The reports also show campaign contributions from several prominent local Democrats. On Dec. 21, Niedzielski-Eichner received an early Christmas gift from the ‘Friends of Linda Smyth’ — the campaign fund for outgoing Providence District Supervisor Linda Smyth — in the form of a $23,325 contribution.

Palchik has also raked in funding from other Democrats, though, like a $500 contribution from outgoing County Board Chair Sharon Bulova’s election campaign on March 11. Palchik also received funding from Alexandria City Councilman Canek Aguirre.

Kelleher received $500 in support from Mason District Supervisor Penelope Gross. Nearly two-thirds of Kelleher’s fundraising total — $20,000 of the $33,609 total — is from Kelleher.

No incumbent members of the Board of Supervisors show up in Yalowitz’s fundraising tally, but there is a $650 contribution from the local PAC Brass Ovaries and a $200 contribution from former lieutenant governor candidate Gene Rossi, who has recently raised the topic of running for office again in the wake of the scandals in Richmond. Yalowitz has also spent a total of $5,502 on her own campaign.

Hoang trails the other candidates in fundraising. Hoang entered the race late, and “Friends of Linh Hoang” doesn’t report any contributions prior to March 26.

The primary will be held on June 11.

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In the era of #MeToo, with advocates seeking to increase the representation of women in positions of power, one local PAC is taking the next step and working to support women running for office.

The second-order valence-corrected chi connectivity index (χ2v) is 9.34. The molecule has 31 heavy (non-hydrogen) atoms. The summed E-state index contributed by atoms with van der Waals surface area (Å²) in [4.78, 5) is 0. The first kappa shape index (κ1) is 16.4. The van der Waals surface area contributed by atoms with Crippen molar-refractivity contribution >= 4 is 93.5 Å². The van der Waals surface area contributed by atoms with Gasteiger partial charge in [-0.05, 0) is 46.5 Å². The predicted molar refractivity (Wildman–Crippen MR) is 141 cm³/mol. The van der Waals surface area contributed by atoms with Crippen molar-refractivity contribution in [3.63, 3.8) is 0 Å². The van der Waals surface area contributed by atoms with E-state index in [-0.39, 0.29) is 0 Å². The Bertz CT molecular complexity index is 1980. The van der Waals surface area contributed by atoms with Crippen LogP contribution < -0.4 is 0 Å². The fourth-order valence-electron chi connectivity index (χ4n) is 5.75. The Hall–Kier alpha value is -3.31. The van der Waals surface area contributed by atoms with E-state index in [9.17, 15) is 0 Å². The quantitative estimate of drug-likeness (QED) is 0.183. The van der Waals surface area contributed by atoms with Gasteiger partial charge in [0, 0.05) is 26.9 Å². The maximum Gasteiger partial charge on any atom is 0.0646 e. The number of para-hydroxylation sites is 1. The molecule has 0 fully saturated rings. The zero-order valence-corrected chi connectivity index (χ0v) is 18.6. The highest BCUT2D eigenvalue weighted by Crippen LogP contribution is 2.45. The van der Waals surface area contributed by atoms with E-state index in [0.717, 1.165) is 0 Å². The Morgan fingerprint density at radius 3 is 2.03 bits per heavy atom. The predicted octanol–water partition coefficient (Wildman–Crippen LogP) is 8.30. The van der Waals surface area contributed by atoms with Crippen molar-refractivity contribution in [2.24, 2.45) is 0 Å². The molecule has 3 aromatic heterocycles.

The Brass Ovaries PAC, founded by Democratic activist Gail Gordon Donegan, is raising money for first-time, female candidates. The PAC is launching with a kick-off fundraiser tomorrow (Friday) evening from 7-10 p.m.

The event will be held in Vienna, with the exact address — a private residence — provided on confirmation at the event’s website.

There’s a variety of donation levels, all of which come with thematic titles.

  • $500 – Co-Host
  • $300 – Optimal Ovary
  • $200 – Vaginal Victor
  • $100 – Fallopian Fellow
  • $50 – Utopian Uterus
  • $25 – Badass

The event will act as a meet and greet for a variety of local candidates, from town and city councils to the Fairfax County Board of Supervisors. Loudoun Chair Phyllis Randall, Del. Jennifer Boysko, Del. Mark Keam, state Sen. Chap Petersen, and Arlington County Board Chair Katie Cristol are all scheduled to attend as well.

The PAC does not currently endorse candidates, instead focusing on providing seed money for women running for office. How much is distributed is dependent on how much the event raises.

Image via Brass Ovaries PAC